Monday, September 6, 2010
The Opposite of Instructive
Well, thank you. Nice to know that to do what I want to do, I'll need a tool that, you assure me, I don't have.
The instructions to go on to say, "Lacking such salvation, your best hope toward redemption arrives with the barrel adjusters, which intervene along the cable's path to lengthen or shorten its housing, effectively decreasing or increasing the distance a cable must travel to execute decisions."
The style goes on like that, incidentally. The slightly-off verbs and prepositions alone are enough to make my little editor's heart want to scream.
I picked the book in question - Roadside Bicycle Repair: A Pocket Manifesto - up in a little indie bookstore because the author, Sam Tracy, had written another, much bigger, book, that the staff in the bookstore said was good. But this one was smaller, cheaper, and easier to include in the bike bag. And it had a very nifty neo-retro-Soviet red-and-black cover. So I picked it up, got it home, and sat down to take a look at it. I got about half a page before I found myself flipping on to another section, due to the prose style mostly, and the lack of comprehensible pictures, and then I decided that I'd just keep it around, and the next time I wanted to work on the bike, I'd break it out and find the section I needed, and then maybe the book would prove to be useful.
So I found the section I needed. How to shorten the brake cable (or, apparently, its 'housing.') I've been biking steadily for three years or so now. I can change and patch my tires, adjust my seat, tighten bolts, install racks and other accessories, swap out pedals, all that sort of thing. But I'm not exactly familiar with all types of bike, or brake. And naming a thing does not mean I will know what it is, or looks like. So, having just mentioned the barrel adjusters, Tracy goes on to say:
"We may find a barrel perched atop the brake itself or riding the lever's tip, but really they show up anywhere along the cable's length."
(Okay, but what do they look like? And where is the tip of the brake lever anyway?)
"We need to wind the barrel adjuster up and out of its base in order to increase the cable's tension and tighten the brakes, and vice versa."
(Vice versa? What? My internal editor is crying.)
"The barrel adjusters governng brake cables wear small nuts or knurled collars around their necks, which are spun all the way down to finalize a given adjustment."
Okay. I'm now officially lost. And there are no pictures. The pictures that there are in this book aren't really all that informative: they show you, in this section, a couple of different styles of brake, but don't identify any of the parts. I'm left wondering who this book is meant for. Not me, apparently, since he only manages to baffle me. But then, people who already know what all of the bits are called and where to find them on their bike probably also already know how they work, and warnings about having your brakes positioned too high (accidentally gouging your sidewalls), or about not riding a bike with a loose wheel, are probably a little beneath them. And dear god, someone should have stopped his prose style before it got as far as "There opens a Pandora's box of loose, loud, and less-effective brakes, against which we set the course of our mechanical energies."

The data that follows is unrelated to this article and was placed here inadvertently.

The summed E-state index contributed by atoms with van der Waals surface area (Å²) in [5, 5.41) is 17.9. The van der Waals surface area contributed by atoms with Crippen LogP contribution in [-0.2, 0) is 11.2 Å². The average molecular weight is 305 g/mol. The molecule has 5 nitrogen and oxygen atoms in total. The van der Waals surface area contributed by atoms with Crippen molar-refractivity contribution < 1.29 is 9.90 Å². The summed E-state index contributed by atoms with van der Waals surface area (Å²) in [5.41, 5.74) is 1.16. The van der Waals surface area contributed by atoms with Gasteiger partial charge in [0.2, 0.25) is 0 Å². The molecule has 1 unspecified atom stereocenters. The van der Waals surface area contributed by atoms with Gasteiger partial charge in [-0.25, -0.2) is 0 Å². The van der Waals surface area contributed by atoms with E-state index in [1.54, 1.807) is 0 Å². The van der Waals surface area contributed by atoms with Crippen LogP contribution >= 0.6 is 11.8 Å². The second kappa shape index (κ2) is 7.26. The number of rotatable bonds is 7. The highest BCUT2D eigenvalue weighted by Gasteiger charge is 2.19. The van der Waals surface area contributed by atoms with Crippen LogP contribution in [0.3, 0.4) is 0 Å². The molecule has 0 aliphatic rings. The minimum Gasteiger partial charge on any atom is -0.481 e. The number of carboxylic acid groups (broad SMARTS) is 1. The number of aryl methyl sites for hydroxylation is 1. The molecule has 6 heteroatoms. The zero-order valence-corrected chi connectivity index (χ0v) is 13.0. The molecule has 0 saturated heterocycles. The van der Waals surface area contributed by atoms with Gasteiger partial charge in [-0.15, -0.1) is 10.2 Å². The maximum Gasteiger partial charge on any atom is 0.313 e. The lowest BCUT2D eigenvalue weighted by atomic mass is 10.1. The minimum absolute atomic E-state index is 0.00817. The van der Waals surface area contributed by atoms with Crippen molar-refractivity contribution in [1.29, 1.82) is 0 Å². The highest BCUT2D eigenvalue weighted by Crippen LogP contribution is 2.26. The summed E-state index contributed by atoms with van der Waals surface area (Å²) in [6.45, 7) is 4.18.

To be fair, there were three pages that seemed pretty clear to me: on patching a tire. It was nice to know how long the liquid rubber needs to set before you put on the patch. An actually useful piece of information, and there was a photograph that illustrated what needed to be done. The initial "flight check" section seemed promising, too, but somewhere between checking to make sure the handlebars aren't loose or wobbling, and "keep an eye out for any tight chain links," he makes another one of those huge leaps over a knowledge gap. Perhaps, Sam, you could tell me how to identify whether a chain link is tight or not? No? Okay, then.
Putting the book down, I went online. It wasn't much more help, but I at least thought I knew where to start. But then, as I was testing the tension on the front brake, I felt the cable give, and the brake handle bottomed out completely. I could hold both brakes down full strength and roll the bike back and forth with no resistance. And when I looked, the front brake's cable looked unpleasantly thin, as though it had frayed down to one small, delicate line. So I swore to myself, packed up my tools, and resigned myself to taking the bus to work the next day, and to taking the bike over to the local bike shop in the afternoon to get someone a little more qualified to replace the cable.
And promised myself I'd find a better repair book.